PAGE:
Running Man

“The Lord hurled a powerful wind over the sea, causing a violent storm that threatened to break the ship apart. Fearing for their lives, the desperate sailors shouted to their gods for help and threw the cargo overboard to lighten the ship.” – Jonah 1:4–5.  

If you’re an athlete or coach there is a good chance you’ve competed against a rival team in your league, region, or conference. There may be bad blood built up over the years because the two teams dislike each other and are out to embarrass the other team each time they play them. Now, imagine if someone asked you to serve and help this team. You would probably roll your eyes and say “no way.” 

That is the problem Jonah had. He could not stand the people of Nineveh. He disliked them. He felt they were not worthy of hearing the message of forgiveness and redemption. He wanted to see God punish and destroy them, not rescue, forgive and redeem them. So God was sending him to share a message of warning and forgiveness to the people he could not stand.  

Our society is full of anger, hatred, prejudice, division and needs to hear about eternal life. And so we Christians need to be a part of the solution, not part of the problem. The solution is never arguing, complaining, and running away. The solution is always Jesus Christ and a redeemed and transformed heart. 

Jonah decides to make a run for it. He goes to Joppa and pays to board a ship heading for parts unknown. But Jonah was about to find out that it is costly to go in a different direction other than the one God is asking of us.  

Jonah was making good his escape when the powerful wind struck. But Jonah had gone below deck, where he lay down and fell into a deep sleep. God will make life miserable for the person who willfully runs from a known call or mission.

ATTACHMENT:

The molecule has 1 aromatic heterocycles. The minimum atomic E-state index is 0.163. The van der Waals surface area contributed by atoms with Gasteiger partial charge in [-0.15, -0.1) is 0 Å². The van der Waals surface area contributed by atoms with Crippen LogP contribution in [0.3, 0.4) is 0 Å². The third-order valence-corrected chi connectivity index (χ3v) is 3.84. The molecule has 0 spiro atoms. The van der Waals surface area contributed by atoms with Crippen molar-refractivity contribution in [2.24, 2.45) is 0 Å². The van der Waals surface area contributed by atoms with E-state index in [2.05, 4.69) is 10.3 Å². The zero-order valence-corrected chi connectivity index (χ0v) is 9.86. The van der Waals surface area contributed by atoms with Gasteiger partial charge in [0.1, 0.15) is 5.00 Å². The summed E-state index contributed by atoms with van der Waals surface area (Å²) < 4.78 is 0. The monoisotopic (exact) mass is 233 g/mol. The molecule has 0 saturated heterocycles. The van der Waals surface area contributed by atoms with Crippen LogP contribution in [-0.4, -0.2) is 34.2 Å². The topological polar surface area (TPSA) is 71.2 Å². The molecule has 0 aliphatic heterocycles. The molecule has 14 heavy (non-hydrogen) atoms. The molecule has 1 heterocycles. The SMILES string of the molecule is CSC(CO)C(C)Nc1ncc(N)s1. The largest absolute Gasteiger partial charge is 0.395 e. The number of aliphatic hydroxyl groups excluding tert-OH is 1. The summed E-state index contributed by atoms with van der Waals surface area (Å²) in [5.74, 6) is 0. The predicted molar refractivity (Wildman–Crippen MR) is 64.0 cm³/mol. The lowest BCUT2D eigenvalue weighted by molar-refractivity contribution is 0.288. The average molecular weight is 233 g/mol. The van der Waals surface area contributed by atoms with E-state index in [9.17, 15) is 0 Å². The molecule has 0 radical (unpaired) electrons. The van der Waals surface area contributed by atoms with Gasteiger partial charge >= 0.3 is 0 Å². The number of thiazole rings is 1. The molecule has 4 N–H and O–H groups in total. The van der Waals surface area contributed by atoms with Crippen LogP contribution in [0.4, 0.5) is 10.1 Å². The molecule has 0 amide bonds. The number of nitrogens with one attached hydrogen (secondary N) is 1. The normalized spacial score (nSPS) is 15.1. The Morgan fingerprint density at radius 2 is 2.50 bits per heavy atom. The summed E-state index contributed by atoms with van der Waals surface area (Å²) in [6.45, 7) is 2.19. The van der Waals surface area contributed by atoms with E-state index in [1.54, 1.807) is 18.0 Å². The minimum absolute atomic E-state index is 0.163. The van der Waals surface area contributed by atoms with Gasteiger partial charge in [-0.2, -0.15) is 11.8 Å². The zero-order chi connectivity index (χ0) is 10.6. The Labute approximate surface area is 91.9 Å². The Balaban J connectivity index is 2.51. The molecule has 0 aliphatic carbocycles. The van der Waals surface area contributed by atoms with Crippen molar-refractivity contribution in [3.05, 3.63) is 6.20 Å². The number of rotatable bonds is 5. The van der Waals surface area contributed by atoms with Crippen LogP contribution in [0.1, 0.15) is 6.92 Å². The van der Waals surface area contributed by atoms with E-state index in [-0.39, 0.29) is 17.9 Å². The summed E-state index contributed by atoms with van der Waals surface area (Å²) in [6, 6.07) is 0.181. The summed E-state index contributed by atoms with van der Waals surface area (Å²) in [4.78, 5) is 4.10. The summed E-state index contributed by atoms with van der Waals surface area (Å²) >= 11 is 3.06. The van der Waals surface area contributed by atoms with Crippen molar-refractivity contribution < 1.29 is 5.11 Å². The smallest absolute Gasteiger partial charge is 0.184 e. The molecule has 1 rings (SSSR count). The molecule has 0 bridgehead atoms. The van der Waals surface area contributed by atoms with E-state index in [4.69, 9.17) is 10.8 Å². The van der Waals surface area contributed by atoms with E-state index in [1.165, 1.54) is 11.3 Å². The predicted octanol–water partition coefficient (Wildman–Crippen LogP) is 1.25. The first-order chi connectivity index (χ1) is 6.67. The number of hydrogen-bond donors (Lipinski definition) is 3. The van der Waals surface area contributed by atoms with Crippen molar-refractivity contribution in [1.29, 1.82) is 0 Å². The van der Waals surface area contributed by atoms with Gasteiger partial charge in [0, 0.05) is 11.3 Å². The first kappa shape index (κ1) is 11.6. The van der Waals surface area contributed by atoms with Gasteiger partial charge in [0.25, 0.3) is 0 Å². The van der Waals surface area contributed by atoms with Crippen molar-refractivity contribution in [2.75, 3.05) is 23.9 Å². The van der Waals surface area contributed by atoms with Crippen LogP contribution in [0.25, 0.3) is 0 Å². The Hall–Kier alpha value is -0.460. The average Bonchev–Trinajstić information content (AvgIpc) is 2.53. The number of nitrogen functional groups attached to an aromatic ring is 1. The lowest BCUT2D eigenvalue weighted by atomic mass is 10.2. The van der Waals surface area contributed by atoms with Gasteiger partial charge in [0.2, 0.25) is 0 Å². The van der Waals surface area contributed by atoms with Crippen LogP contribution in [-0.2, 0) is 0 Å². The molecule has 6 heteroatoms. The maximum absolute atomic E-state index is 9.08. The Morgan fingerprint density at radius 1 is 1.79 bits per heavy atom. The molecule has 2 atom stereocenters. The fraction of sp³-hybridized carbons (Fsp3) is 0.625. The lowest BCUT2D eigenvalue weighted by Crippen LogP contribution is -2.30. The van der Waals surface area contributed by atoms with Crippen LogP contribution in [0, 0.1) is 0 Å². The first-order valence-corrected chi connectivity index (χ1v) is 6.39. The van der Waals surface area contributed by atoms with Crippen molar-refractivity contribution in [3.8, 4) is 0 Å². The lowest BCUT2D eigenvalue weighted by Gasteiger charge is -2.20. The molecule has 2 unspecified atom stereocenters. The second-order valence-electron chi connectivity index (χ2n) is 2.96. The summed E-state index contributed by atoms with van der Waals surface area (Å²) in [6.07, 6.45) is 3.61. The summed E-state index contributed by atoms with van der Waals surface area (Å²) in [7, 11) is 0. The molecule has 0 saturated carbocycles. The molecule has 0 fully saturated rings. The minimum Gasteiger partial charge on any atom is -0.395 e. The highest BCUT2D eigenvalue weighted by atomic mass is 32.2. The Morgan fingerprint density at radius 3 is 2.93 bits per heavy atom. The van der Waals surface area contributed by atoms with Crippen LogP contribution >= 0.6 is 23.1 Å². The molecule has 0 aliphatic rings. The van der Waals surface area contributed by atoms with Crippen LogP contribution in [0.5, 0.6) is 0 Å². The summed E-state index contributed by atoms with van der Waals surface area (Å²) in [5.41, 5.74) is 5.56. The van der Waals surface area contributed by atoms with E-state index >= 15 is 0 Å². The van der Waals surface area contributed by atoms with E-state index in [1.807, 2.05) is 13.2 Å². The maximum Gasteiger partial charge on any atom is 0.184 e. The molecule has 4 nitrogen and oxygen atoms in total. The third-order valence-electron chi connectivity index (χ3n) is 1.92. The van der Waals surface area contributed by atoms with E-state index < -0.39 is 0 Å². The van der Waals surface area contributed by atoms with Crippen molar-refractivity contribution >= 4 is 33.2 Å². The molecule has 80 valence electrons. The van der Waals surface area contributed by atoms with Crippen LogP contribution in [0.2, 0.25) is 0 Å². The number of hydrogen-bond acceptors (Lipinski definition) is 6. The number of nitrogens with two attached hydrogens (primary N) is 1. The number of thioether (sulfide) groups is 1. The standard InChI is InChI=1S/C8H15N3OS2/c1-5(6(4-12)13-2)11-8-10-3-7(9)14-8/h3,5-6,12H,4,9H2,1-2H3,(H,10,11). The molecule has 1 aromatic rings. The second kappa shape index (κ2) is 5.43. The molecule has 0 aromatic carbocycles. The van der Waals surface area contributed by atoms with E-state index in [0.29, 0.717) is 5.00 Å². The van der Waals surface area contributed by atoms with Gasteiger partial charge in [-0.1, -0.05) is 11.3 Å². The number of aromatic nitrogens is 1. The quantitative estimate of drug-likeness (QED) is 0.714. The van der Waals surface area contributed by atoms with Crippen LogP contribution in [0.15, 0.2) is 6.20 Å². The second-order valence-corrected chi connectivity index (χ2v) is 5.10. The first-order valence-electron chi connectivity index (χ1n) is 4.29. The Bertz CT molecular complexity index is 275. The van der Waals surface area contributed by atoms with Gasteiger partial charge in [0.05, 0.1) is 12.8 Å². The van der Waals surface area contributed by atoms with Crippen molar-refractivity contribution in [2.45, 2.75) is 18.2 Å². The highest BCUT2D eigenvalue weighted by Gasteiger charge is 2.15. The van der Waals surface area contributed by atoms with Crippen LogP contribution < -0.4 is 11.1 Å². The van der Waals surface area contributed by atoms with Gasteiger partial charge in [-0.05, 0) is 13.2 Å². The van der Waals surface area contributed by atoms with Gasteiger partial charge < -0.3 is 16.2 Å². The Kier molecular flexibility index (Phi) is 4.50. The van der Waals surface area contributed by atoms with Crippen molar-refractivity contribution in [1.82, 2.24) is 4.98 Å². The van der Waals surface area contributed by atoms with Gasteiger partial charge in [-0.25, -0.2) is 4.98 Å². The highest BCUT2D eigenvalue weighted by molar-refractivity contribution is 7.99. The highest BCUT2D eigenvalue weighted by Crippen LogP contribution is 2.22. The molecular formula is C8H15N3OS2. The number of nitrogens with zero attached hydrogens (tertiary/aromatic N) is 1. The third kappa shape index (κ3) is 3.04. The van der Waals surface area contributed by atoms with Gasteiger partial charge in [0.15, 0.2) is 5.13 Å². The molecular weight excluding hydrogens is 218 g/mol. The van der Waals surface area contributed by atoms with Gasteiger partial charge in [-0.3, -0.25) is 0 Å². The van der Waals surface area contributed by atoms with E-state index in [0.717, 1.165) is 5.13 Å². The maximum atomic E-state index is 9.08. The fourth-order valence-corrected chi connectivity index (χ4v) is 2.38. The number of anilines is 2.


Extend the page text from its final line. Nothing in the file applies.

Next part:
God was ready to use Jonah as a messenger delivering a life-changing prophecy to the people of Nineveh. But Jonah, probably out of fear and uncertainty, decided to do things his way. What trouble his disobedience caused not only for him but also for those around him.

When God has a job for you to do, your obedience is all that is required, your understanding is not. Because of the human condition, it is easy to think your way is the better than the plan God has laid out, but you might find yourself in the midst of a storm of your own making that effects you and those you love.

Before you get yourself in such a perilous state, follow God’s plan from the beginning, life is just better if you do it right from the very start. But, if for whatever reason(s), you find that you haven’t done things quite the way God has said, look at how God tried to get Jonah’s attention, and get him back in His perfect will.

Discussion Questions:

  1. Have you ever tried to run from God’s will for your life? How did that work out? 
  2. What are some of the ways God pursues Jonah in this passage? What are some of the ways God pursues us when we run from Him?
  3. Is there anything God could ask you to do, today, that you would say “no” to? If so, what is it and why would you say no?

The Peace That Surpasses All Understanding

“As he slept, he dreamed of a stairway that reached from the earth up to heaven. And he saw the angels of God going up and down the stairway. At the top of the stairway stood the Lord, and he said, “I am the Lord, the God of your grandfather Abraham, and the God of your father, Isaac. The ground you are lying on belongs to you. I am giving it to you and your descendants . . . What’s more, I am with you, and I will protect you wherever you go. One day I will bring you back to this land. I will not leave you until I have finished giving you everything I have promised you.” – Genesis 28:12,13,15. 

At some point in our life’s journey, we come to realize how inadequate we are to deal with all that life throws our way. At some point, we realize the things we fought so hard to attain or to achieve simply did not satisfy our desires or meet our expectations. Especially when there is a pandemic affecting the world. People seem to be working harder, competing for more, and clamoring for more stuff.  Yet others still aspire to a career and then discover that the career they envisioned has been replaced by long hours, a long commute, and heavy traffic. It affects their life, their marriages, their relationship with their kids. Peace seems to be a difficult thing to obtain.